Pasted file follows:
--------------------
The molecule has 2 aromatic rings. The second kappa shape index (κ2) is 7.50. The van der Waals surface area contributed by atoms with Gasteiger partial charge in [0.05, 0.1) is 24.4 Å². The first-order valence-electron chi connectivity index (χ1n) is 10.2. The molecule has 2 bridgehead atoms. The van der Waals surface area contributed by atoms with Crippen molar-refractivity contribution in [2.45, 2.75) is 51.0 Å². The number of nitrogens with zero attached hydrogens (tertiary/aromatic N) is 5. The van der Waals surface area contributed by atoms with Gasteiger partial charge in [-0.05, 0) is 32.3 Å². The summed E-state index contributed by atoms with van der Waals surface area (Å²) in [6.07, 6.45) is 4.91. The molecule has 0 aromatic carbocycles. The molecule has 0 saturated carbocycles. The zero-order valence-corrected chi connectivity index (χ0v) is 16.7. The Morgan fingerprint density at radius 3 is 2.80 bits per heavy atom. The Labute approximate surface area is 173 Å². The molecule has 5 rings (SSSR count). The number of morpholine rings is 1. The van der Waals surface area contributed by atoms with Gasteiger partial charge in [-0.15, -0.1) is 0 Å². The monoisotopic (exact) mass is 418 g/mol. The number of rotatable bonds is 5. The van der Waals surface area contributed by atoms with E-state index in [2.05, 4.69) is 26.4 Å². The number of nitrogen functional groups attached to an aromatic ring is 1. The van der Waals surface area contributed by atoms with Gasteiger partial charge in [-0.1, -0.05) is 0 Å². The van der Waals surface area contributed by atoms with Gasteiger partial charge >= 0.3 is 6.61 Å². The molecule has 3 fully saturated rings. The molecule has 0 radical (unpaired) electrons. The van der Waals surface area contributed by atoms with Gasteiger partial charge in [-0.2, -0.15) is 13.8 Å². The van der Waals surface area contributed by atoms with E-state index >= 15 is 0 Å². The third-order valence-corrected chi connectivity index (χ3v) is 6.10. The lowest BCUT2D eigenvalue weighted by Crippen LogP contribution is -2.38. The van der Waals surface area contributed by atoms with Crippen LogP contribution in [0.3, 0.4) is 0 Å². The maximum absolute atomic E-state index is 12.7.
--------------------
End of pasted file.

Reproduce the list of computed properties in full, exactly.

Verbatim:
The molecule has 2 aromatic rings. The second kappa shape index (κ2) is 7.50. The van der Waals surface area contributed by atoms with Gasteiger partial charge in [0.05, 0.1) is 24.4 Å². The first-order valence-electron chi connectivity index (χ1n) is 10.2. The molecule has 2 bridgehead atoms. The van der Waals surface area contributed by atoms with Crippen molar-refractivity contribution in [2.45, 2.75) is 51.0 Å². The number of nitrogens with zero attached hydrogens (tertiary/aromatic N) is 5. The van der Waals surface area contributed by atoms with Gasteiger partial charge in [-0.05, 0) is 32.3 Å². The summed E-state index contributed by atoms with van der Waals surface area (Å²) in [6.07, 6.45) is 4.91. The molecule has 0 aromatic carbocycles. The molecule has 0 saturated carbocycles. The zero-order valence-corrected chi connectivity index (χ0v) is 16.7. The Morgan fingerprint density at radius 3 is 2.80 bits per heavy atom. The Labute approximate surface area is 173 Å². The molecule has 5 rings (SSSR count). The number of morpholine rings is 1. The van der Waals surface area contributed by atoms with Gasteiger partial charge in [-0.15, -0.1) is 0 Å². The monoisotopic (exact) mass is 418 g/mol. The number of rotatable bonds is 5. The van der Waals surface area contributed by atoms with E-state index in [2.05, 4.69) is 26.4 Å². The number of nitrogen functional groups attached to an aromatic ring is 1. The van der Waals surface area contributed by atoms with Gasteiger partial charge in [-0.1, -0.05) is 0 Å². The van der Waals surface area contributed by atoms with Gasteiger partial charge >= 0.3 is 6.61 Å². The molecule has 3 fully saturated rings. The molecule has 0 radical (unpaired) electrons. The van der Waals surface area contributed by atoms with Gasteiger partial charge in [-0.2, -0.15) is 13.8 Å². The van der Waals surface area contributed by atoms with E-state index >= 15 is 0 Å². The third-order valence-corrected chi connectivity index (χ3v) is 6.10. The lowest BCUT2D eigenvalue weighted by Crippen LogP contribution is -2.38. The van der Waals surface area contributed by atoms with Crippen LogP contribution in [0.3, 0.4) is 0 Å². The maximum absolute atomic E-state index is 12.7.